Cellphone use linked to selfish behavior

By Emily Fasold

Cellphones were originally invented to connect people but ironically, new research from the University of Maryland’s Robert H. Smith School of Business suggests that they may be doing the opposite by promoting selfish and less socially minded behavior.

Marketing professors Anastasiya Pocheptsova and Rosellina Ferraro conducted two experiments on college-aged cellphone users and found that they demonstrated less pro-social behavior than a non-mobile using control group after spending only three minutes on their phones.

Pocheptsova attributes this to a “widespread desire for instant gratification.” She and her colleagues suspect that many people are so satisfied with their cellular contact with others that their desire to pay attention to the people around them is diminishing.

“Humans are social creatures, and cellphones temporarily satisfy our biological need to belong,” Pocheptsova said. “But once that need is satisfied, there is no longer a desire to connect with others.”

The research, which will not be published until further studies have been conducted, defines pro-social behavior as doing acts that will help others without directly benefiting oneself.

After text messaging and participating in other nonverbal activities on their phones, students were less inclined than the control group to volunteer for community service and answer vocabulary questions that would result in a 1-cent charity donation for every correct answer.

Ferraro said the results suggest that the cultural obsession with constant mobile contact could actually be making people less concerned with the well-being of others, although not enough research has been conducted to draw definite conclusions.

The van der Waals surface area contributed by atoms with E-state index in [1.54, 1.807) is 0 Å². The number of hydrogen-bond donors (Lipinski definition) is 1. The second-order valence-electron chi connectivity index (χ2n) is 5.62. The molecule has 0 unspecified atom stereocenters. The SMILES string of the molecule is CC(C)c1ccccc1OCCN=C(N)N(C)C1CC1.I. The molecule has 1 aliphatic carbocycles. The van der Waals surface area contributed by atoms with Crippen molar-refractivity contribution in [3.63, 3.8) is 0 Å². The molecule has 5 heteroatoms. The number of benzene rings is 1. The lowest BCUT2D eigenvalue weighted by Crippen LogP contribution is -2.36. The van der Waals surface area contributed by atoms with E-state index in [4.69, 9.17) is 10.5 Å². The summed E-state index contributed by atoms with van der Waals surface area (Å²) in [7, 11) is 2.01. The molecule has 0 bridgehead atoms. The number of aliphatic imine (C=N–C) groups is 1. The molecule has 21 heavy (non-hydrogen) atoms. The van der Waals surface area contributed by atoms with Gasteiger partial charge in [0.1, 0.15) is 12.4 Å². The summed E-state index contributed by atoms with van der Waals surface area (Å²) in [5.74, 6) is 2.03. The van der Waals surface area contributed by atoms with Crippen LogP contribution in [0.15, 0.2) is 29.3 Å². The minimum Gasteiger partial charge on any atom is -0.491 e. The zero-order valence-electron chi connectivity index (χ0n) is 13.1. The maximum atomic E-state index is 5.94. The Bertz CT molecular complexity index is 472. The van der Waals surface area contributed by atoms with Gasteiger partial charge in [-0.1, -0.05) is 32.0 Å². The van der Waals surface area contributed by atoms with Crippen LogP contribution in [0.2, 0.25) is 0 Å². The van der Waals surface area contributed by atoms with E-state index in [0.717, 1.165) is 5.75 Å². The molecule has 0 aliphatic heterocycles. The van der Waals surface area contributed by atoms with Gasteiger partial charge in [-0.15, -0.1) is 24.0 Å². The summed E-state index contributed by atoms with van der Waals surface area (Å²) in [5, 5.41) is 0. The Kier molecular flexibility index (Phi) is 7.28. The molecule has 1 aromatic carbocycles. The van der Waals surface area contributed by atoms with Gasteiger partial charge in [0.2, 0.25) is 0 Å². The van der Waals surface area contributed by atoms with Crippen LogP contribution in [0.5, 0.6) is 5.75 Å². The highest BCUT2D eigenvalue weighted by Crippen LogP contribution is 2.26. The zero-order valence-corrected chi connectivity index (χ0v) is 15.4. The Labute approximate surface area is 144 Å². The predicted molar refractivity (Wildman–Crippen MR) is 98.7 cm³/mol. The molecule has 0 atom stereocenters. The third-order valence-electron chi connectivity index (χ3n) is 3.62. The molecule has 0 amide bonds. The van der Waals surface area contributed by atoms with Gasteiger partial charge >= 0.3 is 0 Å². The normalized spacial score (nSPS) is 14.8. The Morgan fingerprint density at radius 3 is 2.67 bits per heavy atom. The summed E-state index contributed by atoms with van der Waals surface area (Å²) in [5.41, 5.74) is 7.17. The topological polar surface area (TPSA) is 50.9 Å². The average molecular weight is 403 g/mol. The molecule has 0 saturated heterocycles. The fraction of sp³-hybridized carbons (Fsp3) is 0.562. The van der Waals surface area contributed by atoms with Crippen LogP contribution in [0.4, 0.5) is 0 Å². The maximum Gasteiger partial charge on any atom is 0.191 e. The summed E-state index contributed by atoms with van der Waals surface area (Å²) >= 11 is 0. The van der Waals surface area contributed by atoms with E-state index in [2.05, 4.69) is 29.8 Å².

“It is possible that technologies like cellphones are contributing to a selfish generation,” she said. “It may be the case that since younger generations have always had cellphones, it has become a chronic behavior that could lead to a general lack of concern for others.”

Students were also split into two groups and asked to draw either their cellphones or TV sets and write about their experiences using them. According to Ferraro, participants who drew their phones spent less time later on answering questions to raise money for charitable donations than the TV group.

Contrary to implications of the study’s results, mobile devices have been used as vehicles for positive social contributions in the past.  According to the American Red Cross website, their Haiti Relief and Development Fund raised $32 million through $10 text message donations after an earthquake devastated the nation on Jan. 12, 2010.

Erin Miller,  communications coordinator for the Central Illinois Red Cross branch, believes that the simplicity and convenience of contributing to causes through text message are making donation rates stronger than ever.

“People aren’t perfect, and most of the time they’ll forget what they wanted to donate to by the time they get to a computer,” she said. “But phones have proven to be a wonderful tool for [increasing] generosity.”

Miller added that while often a positive part of social interaction, people who text and talk on the phone while driving frequently put themselves and others in dangerous and fatal situations.

“Cellphones are an interesting thing because they can be amazing when used responsibly, but countless people die in cellphone-related car accidents each year,” she said. “I think it just depends on who is using them.”

Researchers stressed that the results were preliminary and agreed that mobile devices can benefit pro-social behavior in some circumstances. Ferraro said she and her colleagues are planning to research the relationship between social behavior and cellphone use more extensively in the future.

“The idea that this technology that connects people might be making people less socially minded is an interesting one,” Ferraro said. “We really want to examine this potentially ironic use of cellphones further.”

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